The big takeaway from the provincial election is the low voter turnout. Only 43 percent of Ontarians voted—the first time the voter turnout was less than 50 percent—and the lowest in any Ontario election ever. This, despite extra days of advance polling and increased access to mail-in voting. Already social media are questioning the Ford government’s legitimacy since he obtained a majority with the support of only 18 percent of Ontarians. For sure it’s a low number, but not much lower than the 20 percent (using the same metric) that allowed Justin Trudeau to keep his job. You could argue that combined with Jagmeet Singh’s 11 percent—the current government has 31 percent of Canadians’ support, but it is still not much of a mandate, and who believes Singh would have voted against this government with or without the deal they made? To those who question the legitimacy of the Ford majority—one thing is clear—he was not responsible for all the NDP and Liberal voters who stayed home.
We were wrong, sort of, about Hamilton East-Stoney Creek in suggesting Paul Miller would be a decisive factor in the NDP losing the seat. As it turned out, Miller’s 2,400 votes combined with the NDP’s Zaigham Butt’s 9.600 would have made it a squeaker but Neil Lumsden would have still come out on top. On the other hand, maybe Miller’s ouster as candidate had something to do with the NDP vote in the riding cratering from the more than 22,500 Miller got in 2018 to 9,600 this year—a drop of 57 percent. Put another way, 13,000 voters who voted NDP four years ago, when Miller was the candidate, didn’t vote this time out. The NDP vote in Andrea Horwath’s Hamilton Centre was down by more than 7,000 votes. On Hamilton Mountain, Monique Taylor’s vote was down by almost 10,000. While The NDP spent most of the campaign duking it out with the Liberals—it was Ford who took six seats from the NDP.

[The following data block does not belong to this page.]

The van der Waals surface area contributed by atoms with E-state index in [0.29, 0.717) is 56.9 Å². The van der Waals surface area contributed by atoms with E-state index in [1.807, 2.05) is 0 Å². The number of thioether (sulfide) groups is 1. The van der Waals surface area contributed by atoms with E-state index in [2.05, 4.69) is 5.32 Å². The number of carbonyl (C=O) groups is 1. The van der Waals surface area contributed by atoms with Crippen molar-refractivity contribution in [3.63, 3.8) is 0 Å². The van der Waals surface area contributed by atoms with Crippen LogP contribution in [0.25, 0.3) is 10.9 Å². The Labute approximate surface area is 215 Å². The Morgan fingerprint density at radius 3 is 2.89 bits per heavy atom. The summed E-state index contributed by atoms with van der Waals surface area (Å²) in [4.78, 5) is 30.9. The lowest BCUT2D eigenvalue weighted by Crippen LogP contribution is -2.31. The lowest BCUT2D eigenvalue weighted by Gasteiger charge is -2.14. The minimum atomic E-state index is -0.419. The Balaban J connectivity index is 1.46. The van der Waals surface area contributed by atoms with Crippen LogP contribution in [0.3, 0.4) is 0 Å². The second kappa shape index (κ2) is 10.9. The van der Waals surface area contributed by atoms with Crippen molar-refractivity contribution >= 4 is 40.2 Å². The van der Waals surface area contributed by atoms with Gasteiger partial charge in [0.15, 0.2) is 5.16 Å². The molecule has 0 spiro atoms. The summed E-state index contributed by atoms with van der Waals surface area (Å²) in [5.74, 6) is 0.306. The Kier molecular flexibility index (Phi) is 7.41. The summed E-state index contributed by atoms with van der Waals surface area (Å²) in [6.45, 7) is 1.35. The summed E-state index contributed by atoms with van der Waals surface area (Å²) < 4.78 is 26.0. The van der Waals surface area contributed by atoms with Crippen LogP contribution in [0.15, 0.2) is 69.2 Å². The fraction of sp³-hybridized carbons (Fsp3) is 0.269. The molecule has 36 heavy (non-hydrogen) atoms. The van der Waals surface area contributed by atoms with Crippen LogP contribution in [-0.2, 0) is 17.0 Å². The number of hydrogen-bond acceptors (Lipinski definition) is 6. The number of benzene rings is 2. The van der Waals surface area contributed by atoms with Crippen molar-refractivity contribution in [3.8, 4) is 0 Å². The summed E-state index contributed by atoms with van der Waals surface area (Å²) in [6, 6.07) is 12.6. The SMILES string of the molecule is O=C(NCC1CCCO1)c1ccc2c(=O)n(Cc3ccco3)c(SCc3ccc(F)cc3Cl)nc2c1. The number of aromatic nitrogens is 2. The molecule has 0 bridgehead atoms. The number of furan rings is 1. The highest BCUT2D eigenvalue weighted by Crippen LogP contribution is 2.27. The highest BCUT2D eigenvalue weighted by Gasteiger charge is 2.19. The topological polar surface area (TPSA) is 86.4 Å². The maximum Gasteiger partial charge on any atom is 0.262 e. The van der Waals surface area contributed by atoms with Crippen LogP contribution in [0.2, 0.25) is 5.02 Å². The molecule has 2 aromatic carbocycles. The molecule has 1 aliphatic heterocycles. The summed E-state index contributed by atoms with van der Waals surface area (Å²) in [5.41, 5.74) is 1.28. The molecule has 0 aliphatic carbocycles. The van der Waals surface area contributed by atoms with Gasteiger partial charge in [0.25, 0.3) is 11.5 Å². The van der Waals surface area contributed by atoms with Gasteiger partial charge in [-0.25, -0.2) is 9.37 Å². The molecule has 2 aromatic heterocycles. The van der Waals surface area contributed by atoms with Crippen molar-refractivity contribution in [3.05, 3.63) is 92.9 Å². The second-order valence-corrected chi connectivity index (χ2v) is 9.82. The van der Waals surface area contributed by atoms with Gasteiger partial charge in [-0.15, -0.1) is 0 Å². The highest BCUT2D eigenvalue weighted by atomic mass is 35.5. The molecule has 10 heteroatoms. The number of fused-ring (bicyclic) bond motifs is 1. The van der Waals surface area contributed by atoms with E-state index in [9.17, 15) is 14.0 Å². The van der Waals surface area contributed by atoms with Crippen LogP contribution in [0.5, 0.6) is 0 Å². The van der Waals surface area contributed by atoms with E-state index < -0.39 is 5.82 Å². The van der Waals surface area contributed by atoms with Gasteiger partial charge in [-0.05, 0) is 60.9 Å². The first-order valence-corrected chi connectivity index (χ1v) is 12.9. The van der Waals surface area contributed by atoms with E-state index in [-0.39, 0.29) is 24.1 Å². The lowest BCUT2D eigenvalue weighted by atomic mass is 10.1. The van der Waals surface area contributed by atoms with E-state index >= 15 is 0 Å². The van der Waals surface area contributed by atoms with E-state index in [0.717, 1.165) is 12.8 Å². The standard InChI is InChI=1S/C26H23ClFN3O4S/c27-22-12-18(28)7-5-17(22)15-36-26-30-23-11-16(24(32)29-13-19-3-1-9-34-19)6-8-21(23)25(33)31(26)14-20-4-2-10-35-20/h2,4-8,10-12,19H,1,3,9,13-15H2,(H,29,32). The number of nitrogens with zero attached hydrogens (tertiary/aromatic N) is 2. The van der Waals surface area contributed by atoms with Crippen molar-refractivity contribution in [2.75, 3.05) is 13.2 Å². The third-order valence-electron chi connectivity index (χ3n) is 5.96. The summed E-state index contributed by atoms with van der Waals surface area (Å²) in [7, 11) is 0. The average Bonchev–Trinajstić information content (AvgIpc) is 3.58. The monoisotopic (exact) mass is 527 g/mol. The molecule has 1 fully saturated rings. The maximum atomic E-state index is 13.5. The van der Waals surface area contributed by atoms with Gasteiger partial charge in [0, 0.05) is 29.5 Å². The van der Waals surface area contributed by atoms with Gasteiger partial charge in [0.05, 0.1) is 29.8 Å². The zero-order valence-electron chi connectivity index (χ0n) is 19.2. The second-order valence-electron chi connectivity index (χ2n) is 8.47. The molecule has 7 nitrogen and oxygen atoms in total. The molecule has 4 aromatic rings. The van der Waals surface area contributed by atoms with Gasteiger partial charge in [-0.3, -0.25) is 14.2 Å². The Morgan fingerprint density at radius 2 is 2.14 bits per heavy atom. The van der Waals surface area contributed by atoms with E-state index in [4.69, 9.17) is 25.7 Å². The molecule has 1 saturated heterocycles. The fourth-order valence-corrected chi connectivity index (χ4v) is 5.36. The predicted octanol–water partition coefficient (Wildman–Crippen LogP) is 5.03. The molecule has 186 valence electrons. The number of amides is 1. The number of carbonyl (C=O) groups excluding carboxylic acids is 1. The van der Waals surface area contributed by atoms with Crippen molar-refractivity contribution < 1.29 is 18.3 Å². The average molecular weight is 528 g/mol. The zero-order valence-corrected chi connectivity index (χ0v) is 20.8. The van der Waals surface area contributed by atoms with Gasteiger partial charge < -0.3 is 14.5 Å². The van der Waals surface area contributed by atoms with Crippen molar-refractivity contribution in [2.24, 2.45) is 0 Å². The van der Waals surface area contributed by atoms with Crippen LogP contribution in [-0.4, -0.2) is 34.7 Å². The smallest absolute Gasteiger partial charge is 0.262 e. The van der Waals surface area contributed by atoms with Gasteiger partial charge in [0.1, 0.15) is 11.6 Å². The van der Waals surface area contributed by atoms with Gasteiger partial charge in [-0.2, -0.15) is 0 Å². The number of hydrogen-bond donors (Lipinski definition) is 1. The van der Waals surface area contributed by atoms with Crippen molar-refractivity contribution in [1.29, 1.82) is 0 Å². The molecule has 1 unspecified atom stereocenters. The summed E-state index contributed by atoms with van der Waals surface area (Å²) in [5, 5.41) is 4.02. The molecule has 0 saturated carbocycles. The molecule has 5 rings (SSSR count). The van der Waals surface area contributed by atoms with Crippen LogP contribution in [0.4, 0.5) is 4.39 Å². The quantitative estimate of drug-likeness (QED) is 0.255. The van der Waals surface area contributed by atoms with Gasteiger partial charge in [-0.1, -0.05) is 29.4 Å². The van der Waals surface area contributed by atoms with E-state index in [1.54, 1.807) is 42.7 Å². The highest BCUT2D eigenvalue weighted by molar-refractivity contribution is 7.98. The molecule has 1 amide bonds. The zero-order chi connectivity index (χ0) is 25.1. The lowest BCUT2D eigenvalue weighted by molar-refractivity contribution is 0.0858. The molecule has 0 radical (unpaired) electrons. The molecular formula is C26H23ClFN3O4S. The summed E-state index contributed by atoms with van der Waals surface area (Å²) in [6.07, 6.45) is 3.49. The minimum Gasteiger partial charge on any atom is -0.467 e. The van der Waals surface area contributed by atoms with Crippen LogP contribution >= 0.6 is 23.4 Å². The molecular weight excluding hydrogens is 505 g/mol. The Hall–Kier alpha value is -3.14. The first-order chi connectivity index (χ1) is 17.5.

We didn’t think much of the PC decision to muzzle all their candidates with the exception of Donna Skelly. Neil Lumsden played football in front of 25,000 live people and a TV audience of hundreds of thousands for years, so it’s hard to imagine him being stage-struck in a Cable 14 debate. It’s difficult to believe Kory Teneycke, who was Ford’s campaign manager, and author of this gag order, was ever a television news director. His style of suppression of comment probably worked best when he was director of (non) communication for the dour Stephen Harper; but Ford is a different cat altogether—he’s outgoing and performs better off-script than when he is reading prepared remarks. As one PC candidate told me, though, if Ford wins big, it will justify Teneycke’s approach. Still, it is a disservice to voters who take this stuff seriously, even if the campaigns show disrespect for them.
You have to feel some sympathy for Stephen Del Duca. He took on the party leadership when there were not many willing to do it after the 2018 debacle. He apparently paid off most of the party debt, and in the normal course of events could have expected to at least get the Liberals back to official party status. But it didn’t happen. In our view the failure was to recognize that Ontario expects the Liberal party to offer a centrist alternative to the PC’s—not a leftist alternative to the NDP.
After four elections, Andrea Horwath will step down as NDP leader. People may forget that she took over a party that didn’t have official party status—not much better than the Liberals today –and got it up to 17 seats in her first election, added four more seats in the 2014 election and the went up to 40 in the 2018 election. Viewed from where they were in 2011, the 31 seats the NDP just received is a decent outcome, and Horwath can take satisfaction in turning the party over to her successor in a lot better shape than when she first inherited it.